Vocational education and training (VET) has an important role to play in equipping Australia’s workforce with the skills it will need to address the impact of disruptive technologies, according to a new report released today by the National Centre for Vocational Education Research (NCVER).
The Fourth Industrial Revolution — implications of technological disruption for Australian VET shows that while demand for specialist digital skills is expected to rise, it is generic and non-technical skills like team-work, problem solving, creativity and continuous learning that will also be integral to the successful implementation of disruptive technologies in the workplace.
"There has been much discussion and speculation about the type and level of impact that disruptive technologies will have on the Australian workforce," said Dr Mette Creaser, Interim Managing Director, NCVER.
"While there is no one-size-fits-all answer, there is growing consensus that Australia's tertiary sector needs to meet the requirements of a future labour force focused on innovation and creativity.
"This new research looks at the relationship between emerging technologies and required skills and provides some key findings for the VET sector to consider in planning training packages for the future."
The research shows that disruptive technologies will impact on workplace training needs differently depending on an organisation’s size, stage of technological development, and capacity for innovation.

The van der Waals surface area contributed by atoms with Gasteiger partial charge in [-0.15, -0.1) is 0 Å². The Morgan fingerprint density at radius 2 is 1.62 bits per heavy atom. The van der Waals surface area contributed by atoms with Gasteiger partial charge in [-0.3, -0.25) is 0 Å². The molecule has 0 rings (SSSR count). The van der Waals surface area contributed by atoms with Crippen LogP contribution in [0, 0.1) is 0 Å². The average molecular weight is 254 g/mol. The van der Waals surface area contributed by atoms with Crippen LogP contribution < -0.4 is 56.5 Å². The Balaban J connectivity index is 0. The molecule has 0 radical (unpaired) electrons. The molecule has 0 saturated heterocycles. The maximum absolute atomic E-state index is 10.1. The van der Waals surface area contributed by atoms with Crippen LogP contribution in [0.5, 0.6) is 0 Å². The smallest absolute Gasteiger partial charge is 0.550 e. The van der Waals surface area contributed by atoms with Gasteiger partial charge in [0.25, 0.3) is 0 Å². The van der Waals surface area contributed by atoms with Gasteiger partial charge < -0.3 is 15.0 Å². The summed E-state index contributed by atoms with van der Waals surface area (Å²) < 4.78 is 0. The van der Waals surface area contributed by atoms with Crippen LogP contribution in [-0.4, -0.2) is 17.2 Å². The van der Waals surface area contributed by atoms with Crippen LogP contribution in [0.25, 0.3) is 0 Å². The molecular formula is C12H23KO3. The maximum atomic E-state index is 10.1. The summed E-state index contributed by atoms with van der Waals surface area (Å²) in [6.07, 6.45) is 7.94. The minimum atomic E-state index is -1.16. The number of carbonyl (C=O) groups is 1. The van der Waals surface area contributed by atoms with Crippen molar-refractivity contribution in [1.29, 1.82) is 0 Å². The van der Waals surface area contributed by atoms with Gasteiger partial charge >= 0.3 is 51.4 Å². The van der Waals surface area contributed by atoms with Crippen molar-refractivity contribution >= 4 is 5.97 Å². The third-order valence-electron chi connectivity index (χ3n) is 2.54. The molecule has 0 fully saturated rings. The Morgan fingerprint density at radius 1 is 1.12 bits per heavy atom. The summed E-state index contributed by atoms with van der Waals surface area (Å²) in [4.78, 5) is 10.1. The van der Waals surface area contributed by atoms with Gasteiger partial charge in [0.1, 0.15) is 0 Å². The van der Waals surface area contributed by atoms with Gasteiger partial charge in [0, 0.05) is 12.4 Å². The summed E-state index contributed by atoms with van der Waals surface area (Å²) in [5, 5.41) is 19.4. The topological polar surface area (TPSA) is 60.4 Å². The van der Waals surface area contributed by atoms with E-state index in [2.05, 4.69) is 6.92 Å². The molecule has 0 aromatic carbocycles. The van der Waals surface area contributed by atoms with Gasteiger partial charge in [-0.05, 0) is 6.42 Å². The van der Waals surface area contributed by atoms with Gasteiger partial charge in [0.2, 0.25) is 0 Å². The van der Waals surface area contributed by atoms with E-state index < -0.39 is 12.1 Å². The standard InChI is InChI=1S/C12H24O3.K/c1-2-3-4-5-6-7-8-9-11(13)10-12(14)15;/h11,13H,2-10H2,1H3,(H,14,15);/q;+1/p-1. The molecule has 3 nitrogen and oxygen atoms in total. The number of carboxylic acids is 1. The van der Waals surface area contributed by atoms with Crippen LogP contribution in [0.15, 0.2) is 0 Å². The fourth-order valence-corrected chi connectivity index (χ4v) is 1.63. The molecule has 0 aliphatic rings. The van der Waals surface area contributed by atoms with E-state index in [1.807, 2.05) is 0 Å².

It also identifies barriers that prevent the VET sector from better developing the skills required for addressing and implementing disruptive technologies, including a lack of integration between the VET and higher education sectors, resourcing constraints, and the limitations of training packages to allow for training in an environment of rapid change.
Continual restructuring has also played a significant role in hampering the VET sector's ability to plan and execute the changes required to prepare both itself and VET students to cope with disruptive technologies.
"Steps are already being taken to address some of the issues identified in this research," Dr Creaser said.
"The recently announced Industry 4.0 VET Industry Reference Committee aims to ensure that the VET sector provides students with the skills they will need in the Australian workplaces of the future."
The report The Fourth Industrial Revolution — implications of technological disruption for Australian VET is available from www.ncver.edu.au/publications.
This work has been produced by NCVER on behalf of the Australian Government and state and territory governments, with funding provided through the Australian Government Department of Education and Training.
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